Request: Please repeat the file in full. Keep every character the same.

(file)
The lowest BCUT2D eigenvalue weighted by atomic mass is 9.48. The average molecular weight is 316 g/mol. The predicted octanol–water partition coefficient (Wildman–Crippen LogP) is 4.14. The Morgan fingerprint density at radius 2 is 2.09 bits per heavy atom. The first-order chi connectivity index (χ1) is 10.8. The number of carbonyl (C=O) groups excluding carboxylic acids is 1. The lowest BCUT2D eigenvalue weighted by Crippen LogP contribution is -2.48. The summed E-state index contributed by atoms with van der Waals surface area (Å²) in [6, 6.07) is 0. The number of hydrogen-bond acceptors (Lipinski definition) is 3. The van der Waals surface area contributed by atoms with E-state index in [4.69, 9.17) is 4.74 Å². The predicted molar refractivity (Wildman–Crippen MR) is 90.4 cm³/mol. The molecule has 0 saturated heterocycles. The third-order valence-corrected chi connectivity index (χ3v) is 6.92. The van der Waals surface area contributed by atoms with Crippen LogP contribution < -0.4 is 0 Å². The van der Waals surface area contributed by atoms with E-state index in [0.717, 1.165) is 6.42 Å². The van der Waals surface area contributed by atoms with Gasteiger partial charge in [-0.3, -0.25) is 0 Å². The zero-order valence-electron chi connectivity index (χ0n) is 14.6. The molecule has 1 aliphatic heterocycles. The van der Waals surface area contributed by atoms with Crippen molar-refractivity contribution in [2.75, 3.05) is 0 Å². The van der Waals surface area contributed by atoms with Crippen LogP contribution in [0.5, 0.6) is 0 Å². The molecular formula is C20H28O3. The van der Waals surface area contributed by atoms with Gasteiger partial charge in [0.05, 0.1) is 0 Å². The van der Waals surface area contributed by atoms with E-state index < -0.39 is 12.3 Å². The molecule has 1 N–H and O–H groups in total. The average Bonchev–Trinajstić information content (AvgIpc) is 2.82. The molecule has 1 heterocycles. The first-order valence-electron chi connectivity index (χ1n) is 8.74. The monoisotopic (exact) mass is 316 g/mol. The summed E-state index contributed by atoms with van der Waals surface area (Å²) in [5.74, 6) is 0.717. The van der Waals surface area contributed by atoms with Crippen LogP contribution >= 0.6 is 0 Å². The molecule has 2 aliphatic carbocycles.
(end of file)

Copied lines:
The lowest BCUT2D eigenvalue weighted by atomic mass is 9.48. The average molecular weight is 316 g/mol. The predicted octanol–water partition coefficient (Wildman–Crippen LogP) is 4.14. The Morgan fingerprint density at radius 2 is 2.09 bits per heavy atom. The first-order chi connectivity index (χ1) is 10.8. The number of carbonyl (C=O) groups excluding carboxylic acids is 1. The lowest BCUT2D eigenvalue weighted by Crippen LogP contribution is -2.48. The summed E-state index contributed by atoms with van der Waals surface area (Å²) in [6, 6.07) is 0. The number of hydrogen-bond acceptors (Lipinski definition) is 3. The van der Waals surface area contributed by atoms with E-state index in [4.69, 9.17) is 4.74 Å². The predicted molar refractivity (Wildman–Crippen MR) is 90.4 cm³/mol. The molecule has 0 saturated heterocycles. The third-order valence-corrected chi connectivity index (χ3v) is 6.92. The van der Waals surface area contributed by atoms with Crippen LogP contribution < -0.4 is 0 Å². The van der Waals surface area contributed by atoms with E-state index in [0.717, 1.165) is 6.42 Å². The van der Waals surface area contributed by atoms with Gasteiger partial charge in [-0.3, -0.25) is 0 Å². The zero-order valence-electron chi connectivity index (χ0n) is 14.6. The molecule has 1 aliphatic heterocycles. The van der Waals surface area contributed by atoms with Crippen molar-refractivity contribution in [2.75, 3.05) is 0 Å². The van der Waals surface area contributed by atoms with Crippen LogP contribution in [0.5, 0.6) is 0 Å². The molecular formula is C20H28O3. The van der Waals surface area contributed by atoms with Gasteiger partial charge in [0.05, 0.1) is 0 Å². The van der Waals surface area contributed by atoms with E-state index < -0.39 is 12.3 Å². The molecule has 1 N–H and O–H groups in total. The average Bonchev–Trinajstić information content (AvgIpc) is 2.82. The molecule has 1 heterocycles. The first-order valence-electron chi connectivity index (χ1n) is 8.74. The monoisotopic (exact) mass is 316 g/mol. The summed E-state index contributed by atoms with van der Waals surface area (Å²) in [5.74, 6) is 0.717. The van der Waals surface area contributed by atoms with Crippen LogP contribution >= 0.6 is 0 Å². The molecule has 2 aliphatic carbocycles.